No injuries were reported. Prosecutors wrote in charging papers that it caused "significant structure damage" to the entire school. The fire department couldn't send firefighters inside while they worked to extinguish it because the severity of the damage further compromised the structure. Records state a detective called it "an extremely dangerous scene" for firefighters due to the instability of the building.

Instead, firefighters used three ladder trucks to blast water on it from above. More than 30 firefighters responded to the scene. The bulk of the blaze was in the main, historic portion of the building, fire officials said, but it also spread to secondary structures. The 7.3-acre property includes six buildings.

Tacoma Public Schools has a demolition permit for the property, and the site was released back to the district Jan. 5. According to a statement on TPS' website, an environmental consultant has been called to the site to analyze debris for demolition and disposal, and the process of tearing structures down will restart once the scope of work is determined. District staff had been working on contractor selection with the goal of starting demolition in February, according to the statement, but the process was expedited because the fire department declared the site an emergency.

Gault Middle School opened in 1926, and it closed in 2009 due to declining enrollment. The building has been a source of neighborhood complaints for more than a decade, and videos posted publicly to social media show it has recently attracted people looking to explore the abandoned structure.

Anonymous tip, video led detectives to teens

Two days after the fire was started, the fire department received an anonymous tip from a Peninsula High School student who knew who caused it and had video of the incident. TV news station Fox13 published the video, allegedly showing the boy starting the fire.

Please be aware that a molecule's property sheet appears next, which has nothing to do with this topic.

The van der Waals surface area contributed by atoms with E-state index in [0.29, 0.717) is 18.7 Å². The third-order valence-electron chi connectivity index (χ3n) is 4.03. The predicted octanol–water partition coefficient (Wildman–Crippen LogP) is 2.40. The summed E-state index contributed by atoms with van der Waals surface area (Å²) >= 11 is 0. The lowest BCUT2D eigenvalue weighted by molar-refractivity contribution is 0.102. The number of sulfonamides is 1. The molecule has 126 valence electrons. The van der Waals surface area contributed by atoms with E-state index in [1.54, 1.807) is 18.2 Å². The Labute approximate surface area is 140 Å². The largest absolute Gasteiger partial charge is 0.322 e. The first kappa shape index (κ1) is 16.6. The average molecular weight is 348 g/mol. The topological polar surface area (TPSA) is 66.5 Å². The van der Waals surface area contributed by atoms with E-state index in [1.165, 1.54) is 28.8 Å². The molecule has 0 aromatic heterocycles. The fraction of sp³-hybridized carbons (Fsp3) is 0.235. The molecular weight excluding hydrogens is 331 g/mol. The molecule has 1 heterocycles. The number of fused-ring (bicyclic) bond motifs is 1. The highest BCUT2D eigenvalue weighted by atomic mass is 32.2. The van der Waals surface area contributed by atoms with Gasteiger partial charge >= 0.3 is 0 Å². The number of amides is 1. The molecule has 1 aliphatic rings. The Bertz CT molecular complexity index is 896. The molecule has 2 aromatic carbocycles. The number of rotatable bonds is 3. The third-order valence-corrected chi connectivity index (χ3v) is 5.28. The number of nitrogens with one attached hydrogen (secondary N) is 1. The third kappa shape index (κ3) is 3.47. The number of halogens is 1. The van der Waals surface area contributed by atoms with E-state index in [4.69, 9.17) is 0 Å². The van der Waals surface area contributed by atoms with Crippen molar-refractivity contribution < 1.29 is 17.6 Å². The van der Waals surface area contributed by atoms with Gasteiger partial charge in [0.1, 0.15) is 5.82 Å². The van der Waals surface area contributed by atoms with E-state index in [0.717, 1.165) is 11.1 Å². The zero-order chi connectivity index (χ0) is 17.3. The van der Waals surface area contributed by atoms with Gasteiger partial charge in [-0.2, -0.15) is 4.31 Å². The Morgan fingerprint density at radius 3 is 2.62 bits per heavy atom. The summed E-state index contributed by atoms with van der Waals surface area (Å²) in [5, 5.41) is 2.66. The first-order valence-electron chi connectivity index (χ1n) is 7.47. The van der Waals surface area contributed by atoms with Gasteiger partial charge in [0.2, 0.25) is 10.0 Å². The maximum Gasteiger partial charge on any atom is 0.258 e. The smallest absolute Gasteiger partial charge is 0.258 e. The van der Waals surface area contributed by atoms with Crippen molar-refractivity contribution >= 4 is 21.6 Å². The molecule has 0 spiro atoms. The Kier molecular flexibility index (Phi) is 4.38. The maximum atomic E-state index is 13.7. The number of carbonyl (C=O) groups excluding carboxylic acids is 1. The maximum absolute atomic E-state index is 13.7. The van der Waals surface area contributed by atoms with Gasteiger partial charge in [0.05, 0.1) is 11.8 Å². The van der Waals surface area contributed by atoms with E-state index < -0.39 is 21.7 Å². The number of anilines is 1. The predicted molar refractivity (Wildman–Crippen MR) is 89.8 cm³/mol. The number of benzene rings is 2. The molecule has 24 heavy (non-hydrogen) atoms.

The boy's mother saw the video on the news, according to the declaration for determination of probable cause, and she called the fire department Jan. 8, allegedly telling them she was positive her son was the person in the video starting the fire. He had run away from home, she said, and she identified his girlfriend, who she said went with him everywhere and might have been recording the video.

The mother met with a detective the next day, and she allegedly said she recognized her son's clothing and gait in the video. The detective then spoke with the boy's father, records state, and he said he'd told the boy to come home after a friend of the teen messaged him with concerns about the boy's behavior. The father reportedly told the boy to come home, but he responded that he didn't need to do that or return to school.

The teenager was recently un-enrolled from high school due to absence, court records state. A spokesperson for the Peninsula Public School District on Jan. 11 declined to comment on whether he or the other boy arrested were students in the district. The district also declined to comment on their process for determining disciplinary action.

A detective also spoke with a security specialist for Henderson Bay High School, where the 15-year-old girl was arrested, who allegedly told investigators she recognized the girl's voice in the video that had been circulating. The security specialist spoke with the girl, who reportedly admitted to the security specialist that she was inside the school when the fire started and recorded video of her boyfriend starting it.

A security officer for Peninsula High School also contacted the detective, allegedly telling him that he spoke with a boy who said he was present during the fire and who corroborated the girl's account. He also reportedly said two more people under age 18 were present. Prosecutors have so far not charged the boy with a crime.

When police went to arrest the three teenagers Jan. 10, the boy accused of starting the fire was allegedly wearing shoes and a backpack that matched those depicted in the video. Prosecutors noted he had two lighters in his bag.